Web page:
Zero Percent Financing vs. Cash Rebate Calculator
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New car season is right around the corner and we can expect some exciting cars to hit the market in 2010. We can also expect a blitzkrieg of ads offering us zero percent financing or a cash back rebate. How do you know which offer to take? They both sound great, but theres a quick way to help you figure out which option you should choose with the Zero Percent Financing or Cash Back Calculator.
The idea is simple. If the total amount of interest paid over the life of the loan is greater than the amount of the cash rebate, 0% financing is a better deal. If the amount of interest is less than the cash rebate, you should finance the car through a third party or dealer and take the cash rebate.
How does it work?
Youll need a couple of pieces of information before you get started.
1. The total amount that you will finance when you purchase your car
This is usually the final price that youre paying for the car before any cash rebates and after any trade in values.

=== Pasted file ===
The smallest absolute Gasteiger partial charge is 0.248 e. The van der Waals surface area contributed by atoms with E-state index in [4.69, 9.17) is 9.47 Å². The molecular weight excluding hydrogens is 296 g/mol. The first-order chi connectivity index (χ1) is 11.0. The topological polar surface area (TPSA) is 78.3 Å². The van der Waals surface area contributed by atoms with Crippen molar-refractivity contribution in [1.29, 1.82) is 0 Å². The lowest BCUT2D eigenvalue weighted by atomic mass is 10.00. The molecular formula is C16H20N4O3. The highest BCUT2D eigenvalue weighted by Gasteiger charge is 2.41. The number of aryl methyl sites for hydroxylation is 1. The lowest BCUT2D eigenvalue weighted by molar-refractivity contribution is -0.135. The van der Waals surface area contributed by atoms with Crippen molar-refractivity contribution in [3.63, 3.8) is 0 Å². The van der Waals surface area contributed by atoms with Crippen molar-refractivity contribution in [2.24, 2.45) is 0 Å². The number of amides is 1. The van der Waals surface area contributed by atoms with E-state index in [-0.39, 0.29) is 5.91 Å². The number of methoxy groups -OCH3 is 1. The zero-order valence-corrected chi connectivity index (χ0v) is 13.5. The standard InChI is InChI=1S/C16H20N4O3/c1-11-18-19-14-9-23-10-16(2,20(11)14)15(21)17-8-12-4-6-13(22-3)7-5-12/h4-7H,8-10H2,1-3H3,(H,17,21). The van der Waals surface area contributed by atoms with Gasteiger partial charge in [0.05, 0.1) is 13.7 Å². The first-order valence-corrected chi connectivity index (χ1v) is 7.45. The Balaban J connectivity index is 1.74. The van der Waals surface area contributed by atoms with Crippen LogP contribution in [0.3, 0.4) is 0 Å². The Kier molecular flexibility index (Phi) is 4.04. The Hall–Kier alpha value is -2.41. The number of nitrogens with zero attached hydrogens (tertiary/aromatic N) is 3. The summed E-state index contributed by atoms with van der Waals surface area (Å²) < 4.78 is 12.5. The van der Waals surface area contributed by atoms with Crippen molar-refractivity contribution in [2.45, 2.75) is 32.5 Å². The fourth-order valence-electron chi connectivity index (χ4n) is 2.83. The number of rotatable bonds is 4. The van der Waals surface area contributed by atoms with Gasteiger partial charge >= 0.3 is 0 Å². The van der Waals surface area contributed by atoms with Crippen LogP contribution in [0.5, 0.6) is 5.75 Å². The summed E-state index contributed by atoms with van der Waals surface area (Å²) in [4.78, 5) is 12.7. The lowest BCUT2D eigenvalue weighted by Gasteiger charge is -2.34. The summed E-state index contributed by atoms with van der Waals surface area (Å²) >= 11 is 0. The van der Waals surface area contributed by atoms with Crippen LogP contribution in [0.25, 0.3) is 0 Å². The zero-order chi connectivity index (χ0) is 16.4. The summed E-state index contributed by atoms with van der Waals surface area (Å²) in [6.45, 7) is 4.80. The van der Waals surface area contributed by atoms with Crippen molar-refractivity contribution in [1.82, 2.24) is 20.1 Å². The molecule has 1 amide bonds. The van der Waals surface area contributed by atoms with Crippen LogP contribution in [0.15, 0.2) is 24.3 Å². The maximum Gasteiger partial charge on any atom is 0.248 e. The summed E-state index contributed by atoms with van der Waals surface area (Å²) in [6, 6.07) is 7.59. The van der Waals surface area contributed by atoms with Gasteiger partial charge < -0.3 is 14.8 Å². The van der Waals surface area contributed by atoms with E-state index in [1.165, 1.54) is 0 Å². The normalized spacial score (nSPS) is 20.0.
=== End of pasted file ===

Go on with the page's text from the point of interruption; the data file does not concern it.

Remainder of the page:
2. The interest rate of the car loan if you would finance your car through a third party
Before you purchase your car, you should have an idea of what kind of interest rate you could get on your auto loan if you financed your auto purchase through a bank or dealer. Bankrate.com updates weekly average interest rates that you can use as a guide.
3. If you finance the car, how long is the term of the loan in months?
Typically terms on auto loans range from 36 60 months (3 5 years)
4. Manufacturers cash rebate
How much will the manufacturer or dealer offer in a rebate?
As an example I entered some data in the light blue area to show how it works.
I am expecting to finance $15,000 and my bank will finance that at an interest rate of 5% for 36 months. The dealership Im working with is offering a $1,000 cash back rebate. Based on this information I can decide if I should take the rebate or zero percent financing.
My monthly payment is $449.56 based on the interest rate and term I entered above. Over the life of the loan Ill pay $1,184.28 in interest for a total cost of $16,184.28 (principal + interest). Since the amount I would pay in interest is greater than the cash rebate, I should take the 0% financing..
However, say I was able to negotiate a better interest rate through my bank and get a 4% loan instead.
The total interest I pay over the life of the loan is only $942.95 which is less than the amount I could receive via cash back rebate. Therefore, I should take the rebate and finance through my bank.
Try out the calculator yourself and determine which offer is the best choice for you.
Are you ready for retirement? Head over to Allstate.com to find out.
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